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Asitane: A very special restaurant

Istanbul, Turkey
April 2010

Feast like a Sultan for a night
Photo credit: gsz

Asitane. If I went back to Istanbul I would be there like a shot. It is a seriously wonderful place. We had dinner there twice on our trip. I was almost slightly glad that we were trapped by the volcanic ash cloud so that we could eat there again.

Spend the day drifting around the Topkapi palace, strolling where delicate, slippered feet trod hundreds of years earlier. History is so close you can almost smell the scent of heady spice wafting through the confines of the harem. You can almost taste it, like roasted almonds plucked between dainty fingers from platters weighed down with exotic sweets.

The dreamy corridors of the Harem

Then visit Asitane where you really can taste history. Asitane is a restaurant that specialises in recreating Ottoman cuisine. The chefs scoured the archives of the Topkapi and Dolmabahche Palaces and Istanbul’s libraries to find record of recipes served at feasts for the Sultan’s festival. They have managed to recreate many of these magnificent dishes originally served in the 14th to 18th centuries. This is no mean feat since the secrets to many of these recipes were fiercely guarded by the original chefs.

As you can imagine these forgotten flavours are somewhat surprising to our modern-day palette. But this is definitely not a bad thing. The unexpected combinations of ingredients lend an exotic feel to the meals and if you close your eyes and try hard enough you can begin to imagine you are jostling elbows with a richly turbaned Ottoman and not merely a long-suffering dinner partner.

For a moment you can almost imagine you are here

The menu displays the earliest known date which each of the recipes appears in the archives. We shared a number of entrees in order to taste as many dishes as possible, and the staff helpfully divide them up on your behalf into single person portions. I was particularly intrigued by the humus Lokmasi from 1469, a hummus blended with currants and cinnamon powder. The usual hummus is a much more savoury flavour and the addition of these spices gave it an almost Christmasey flavour, a hint of mince pies. The almond soup was all contrast, the base creamy and mellow with the tangy and delightfully jarring addition of pomegranate to liven it up.

Imperial Yahni

The main courses were even better and for most of us consisted of stews baked slowly in small earthenware dishes. The Ottoman dishes seem to favour a mix of sweet and savoury flavours so meat and fruits are often muddled together. On my first visit I tried the “Imperial Yahni” from 1469, a heavy lamb and chicken stew with soft chickpeas, currants, cinnamon and cumin. It was of course, extremely good but I was jealous of the dish that sat beside me in front of my mother and sister. Thus, it was a very good thing we visited again and I got to have the Mutancana lamb all to myself. Another beautiful stew, this was composed of chunks of achingly tender lamb in a perfect juxtaposition with dried apricots, raisins, honey and sliced figs. It was transcendent. In fact I am starting to feel a little sad about the miserable frozen lasagne I just consumed. Oh the melt in your mouth lamb. Oh the sweet chewy apricots and figs. Oh the gentle crunch of slowly cooked almonds. Perhaps I should be writing a poem instead. If you do get to go there and they still have it on the menu you should eat this.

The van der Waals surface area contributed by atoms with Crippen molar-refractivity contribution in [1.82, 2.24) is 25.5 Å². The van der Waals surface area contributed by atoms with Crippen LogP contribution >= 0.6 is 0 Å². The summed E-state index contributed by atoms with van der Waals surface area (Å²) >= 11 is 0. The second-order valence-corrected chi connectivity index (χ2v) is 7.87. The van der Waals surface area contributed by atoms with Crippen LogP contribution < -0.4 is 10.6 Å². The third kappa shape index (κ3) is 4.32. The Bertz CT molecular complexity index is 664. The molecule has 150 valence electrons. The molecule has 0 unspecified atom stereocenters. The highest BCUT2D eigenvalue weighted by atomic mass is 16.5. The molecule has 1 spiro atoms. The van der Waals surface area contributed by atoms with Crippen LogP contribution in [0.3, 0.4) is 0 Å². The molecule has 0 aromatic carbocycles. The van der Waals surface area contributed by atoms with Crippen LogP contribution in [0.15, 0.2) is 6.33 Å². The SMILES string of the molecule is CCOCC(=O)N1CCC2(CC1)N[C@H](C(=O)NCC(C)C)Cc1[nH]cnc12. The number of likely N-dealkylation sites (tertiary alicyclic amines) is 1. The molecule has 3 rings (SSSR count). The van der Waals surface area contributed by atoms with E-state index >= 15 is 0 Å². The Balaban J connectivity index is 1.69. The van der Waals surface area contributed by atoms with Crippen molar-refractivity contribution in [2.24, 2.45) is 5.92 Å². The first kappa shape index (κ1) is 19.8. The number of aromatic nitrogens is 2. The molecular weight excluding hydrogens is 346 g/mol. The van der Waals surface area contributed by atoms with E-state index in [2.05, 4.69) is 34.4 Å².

Mutancana lamb stew with almonds, figs, honey and dried apricots
Photo credit: gsz

I managed to fit in a dessert, the Zerde, a dish of milk saffron and rice. I must admit that while I am completely sold on ancient savoury recipes I tend to have a little trouble with the desserts. Perhaps I have been trained to like sweeter things, but every time I sample desserts in medieval or historical restaurants it doesn’t quite strike my fancy. Maybe the flavours are too subtle for my sugar saturated tastebuds. Perhaps I am not really a dessert person. I also tend to be quite picky about textures and this was a little wobbly for my liking. But if you like wobbly food (think Creme Caramel) then this might be your thing. If I go back again though I’ll be ordering even more entrees!

Colours of the Topkapi Harem

If you’re in Istanbul it is really worth a visit. You can easily combine it with a visit to the stunning Chora Church with its beautiful mosaics. It’s a little bit out of the way but you can get there by taxi from the centre. Ask them to ring one for you at your hotel so you don’t get ripped off. Mains are around 13 euros which is a pretty good deal when you consider you are sampling a little bit of history.

One Comment

  1. Sarah Wu says:

    That looks really delicious!

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